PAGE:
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RoboCop revisited: Paul Verhoeven on how a low-budget sc-fi satire spawned a fan-favorite franchise

Robocop Returns Neill Blomkamp
(Image credit: MGM)

Star Wars. The Avengers. Harry Potter. When we think of entertainment empires, an inexpensive, ultra-violent, sociopolitical satire from the late ’80s doesn’t immediately spring to mind. But, like its hero Alex Murphy, RoboCop has proved very hard to kill.

Screenwriters Ed Neumeier and Michael Miner’s story of a cybernetic cop built using the body of an officer slain on duty latched onto fears about runaway Reaganomics, the overturning of ideals about the common good and uncertainty about robots and computers.

As Neumeier tells SFX from his home in suburban Los Angeles, they were themes he was surprisingly knowledgeable about growing up. “1970s Northern California was pretty liberal. It was infused with those ideas, so I wanted to poke fun at them,” he says. “It was nice when audiences were in on the joke. Paul [Verhoeven, director] identified it in the script and made it even clearer.”

Working as a studio development executive at the time, Neumeier wrote RoboCop together with student filmmaker Michael Miner. The script found its way to producer Jon Davison, flying high at the time. “He’d had success with Airplane! so he wasn’t afraid of the humour,” Neumeier says. “Everybody was iffy about it, but not Jon. He understood you could make something funny, political, dramatic and exciting at the same time.”

Davison took it to iconic production stable Orion, and soon RoboCop had a green light. Some directors wanted it but couldn’t schedule it, others didn’t feel like a good fit to Davison, and a Dutch director known for very adult European dramas didn’t seem at all suited. Initially, Verhoeven agreed.

“I read about 15 pages and threw it away. It was so far away from the films I’d made. They were much more based in reality and certainly not science fiction,” the director says from his home in The Hague. “That subtitle, ‘the future of law enforcement’, seemed completely alien to me.”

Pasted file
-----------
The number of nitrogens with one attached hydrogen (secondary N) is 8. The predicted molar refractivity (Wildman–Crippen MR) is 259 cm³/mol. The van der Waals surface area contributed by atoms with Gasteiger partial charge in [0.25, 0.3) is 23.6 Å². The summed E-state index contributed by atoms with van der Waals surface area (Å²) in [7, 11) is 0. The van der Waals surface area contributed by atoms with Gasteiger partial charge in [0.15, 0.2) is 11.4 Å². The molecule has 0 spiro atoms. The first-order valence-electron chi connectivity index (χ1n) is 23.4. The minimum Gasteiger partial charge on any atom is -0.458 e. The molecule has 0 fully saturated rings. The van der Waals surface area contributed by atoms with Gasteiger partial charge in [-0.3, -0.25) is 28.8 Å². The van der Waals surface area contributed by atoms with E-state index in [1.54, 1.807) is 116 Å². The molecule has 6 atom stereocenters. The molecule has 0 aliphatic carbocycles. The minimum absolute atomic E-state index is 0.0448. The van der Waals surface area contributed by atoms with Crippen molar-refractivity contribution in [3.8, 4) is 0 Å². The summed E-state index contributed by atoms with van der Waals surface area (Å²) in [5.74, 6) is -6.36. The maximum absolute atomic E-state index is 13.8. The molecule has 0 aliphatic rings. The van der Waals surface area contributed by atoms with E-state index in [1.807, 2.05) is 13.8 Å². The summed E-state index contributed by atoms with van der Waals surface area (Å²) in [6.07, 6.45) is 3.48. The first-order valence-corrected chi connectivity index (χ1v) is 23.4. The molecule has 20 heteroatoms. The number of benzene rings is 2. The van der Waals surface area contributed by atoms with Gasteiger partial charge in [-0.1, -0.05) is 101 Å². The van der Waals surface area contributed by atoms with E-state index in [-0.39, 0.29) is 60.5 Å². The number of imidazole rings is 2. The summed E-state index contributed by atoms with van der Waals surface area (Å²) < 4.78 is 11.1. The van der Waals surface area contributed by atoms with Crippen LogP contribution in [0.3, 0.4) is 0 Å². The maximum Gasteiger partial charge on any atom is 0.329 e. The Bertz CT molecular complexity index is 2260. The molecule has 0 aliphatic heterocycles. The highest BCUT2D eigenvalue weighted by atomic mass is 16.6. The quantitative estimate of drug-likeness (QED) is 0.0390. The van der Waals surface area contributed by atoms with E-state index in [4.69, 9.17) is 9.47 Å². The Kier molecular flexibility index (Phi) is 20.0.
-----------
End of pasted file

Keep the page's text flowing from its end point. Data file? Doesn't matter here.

So Verhoeven passed... until his wife caused him to reconsider. “She read it in a completely different way: she felt there were elements that weren’t so far away from me, like [Murphy] losing his past, and the philosophy of losing your memory.”

A quick phone call to his US agent and history was written. “Even my films in Holland, if they were about a war, none of them were action movies. I was more interested in the philosophical underpinnings of the script. I saw RoboCop a bit like a futuristic Jesus.”

Police Statements

Peter Weller in RoboCop (1987)

(Image credit: Orion Pictures)

The result is a seeming contradiction between brawny action and high-minded comment on social dangers. “I wanted a movie you could see at eight years old and think it was the greatest robot movie ever, then at 28 and see it was about other things,” Neumeier says.

He adds that he’s always “hidden behind” genre to comment on the world, something that’s easier to swallow with the genre tropes of action or laughs. “[Characters] are exhibiting certain behaviours that are amusing but can also be dangerous, evil and corrupt. It was a difficult tone to describe to people.” Neumeier says Verhoeven’s relaxed attitude towards the violence was another plus. “There’s a torture-murder on page 22; the script always had that edge. At first Paul wasn’t sure about it being funny, but I gave him a bunch of comic books by Frank Miller and
he was able to embrace the humour.”

Another unexpected motif which Neumeier and Verhoeven bonded over was the use of chapter-ending “Media Break” segments (visually inspired by the blocky geometries of Dutch artist Piet Mondrian), featuring the perky Casey Wong (Mario Machado) and Jess Perkins (Leeza Gibbons). “By the time we did them in Starship Troopers [in the form of the Federation announcements] it was something we knew how to do together,” Neumeier says.